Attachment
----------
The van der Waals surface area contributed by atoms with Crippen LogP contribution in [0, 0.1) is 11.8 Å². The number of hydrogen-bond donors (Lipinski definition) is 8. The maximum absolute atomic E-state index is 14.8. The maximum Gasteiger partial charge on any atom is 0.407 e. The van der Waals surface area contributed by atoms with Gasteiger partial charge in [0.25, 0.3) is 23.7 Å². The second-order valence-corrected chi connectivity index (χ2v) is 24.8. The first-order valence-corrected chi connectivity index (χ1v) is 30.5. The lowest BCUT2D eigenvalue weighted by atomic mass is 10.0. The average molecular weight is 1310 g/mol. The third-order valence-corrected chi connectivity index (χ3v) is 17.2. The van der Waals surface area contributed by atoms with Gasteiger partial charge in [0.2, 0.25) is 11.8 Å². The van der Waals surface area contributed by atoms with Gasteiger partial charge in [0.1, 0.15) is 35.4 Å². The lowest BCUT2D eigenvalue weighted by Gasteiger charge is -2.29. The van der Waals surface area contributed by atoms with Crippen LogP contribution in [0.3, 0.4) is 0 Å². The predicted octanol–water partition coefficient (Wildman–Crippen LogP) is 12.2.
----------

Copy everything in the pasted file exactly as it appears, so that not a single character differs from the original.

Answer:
The van der Waals surface area contributed by atoms with Crippen LogP contribution in [0, 0.1) is 11.8 Å². The number of hydrogen-bond donors (Lipinski definition) is 8. The maximum absolute atomic E-state index is 14.8. The maximum Gasteiger partial charge on any atom is 0.407 e. The van der Waals surface area contributed by atoms with Gasteiger partial charge in [0.25, 0.3) is 23.7 Å². The second-order valence-corrected chi connectivity index (χ2v) is 24.8. The first-order valence-corrected chi connectivity index (χ1v) is 30.5. The lowest BCUT2D eigenvalue weighted by atomic mass is 10.0. The average molecular weight is 1310 g/mol. The third-order valence-corrected chi connectivity index (χ3v) is 17.2. The van der Waals surface area contributed by atoms with Gasteiger partial charge in [0.2, 0.25) is 11.8 Å². The van der Waals surface area contributed by atoms with Gasteiger partial charge in [0.1, 0.15) is 35.4 Å². The lowest BCUT2D eigenvalue weighted by Gasteiger charge is -2.29. The van der Waals surface area contributed by atoms with Crippen LogP contribution in [0.3, 0.4) is 0 Å². The predicted octanol–water partition coefficient (Wildman–Crippen LogP) is 12.2.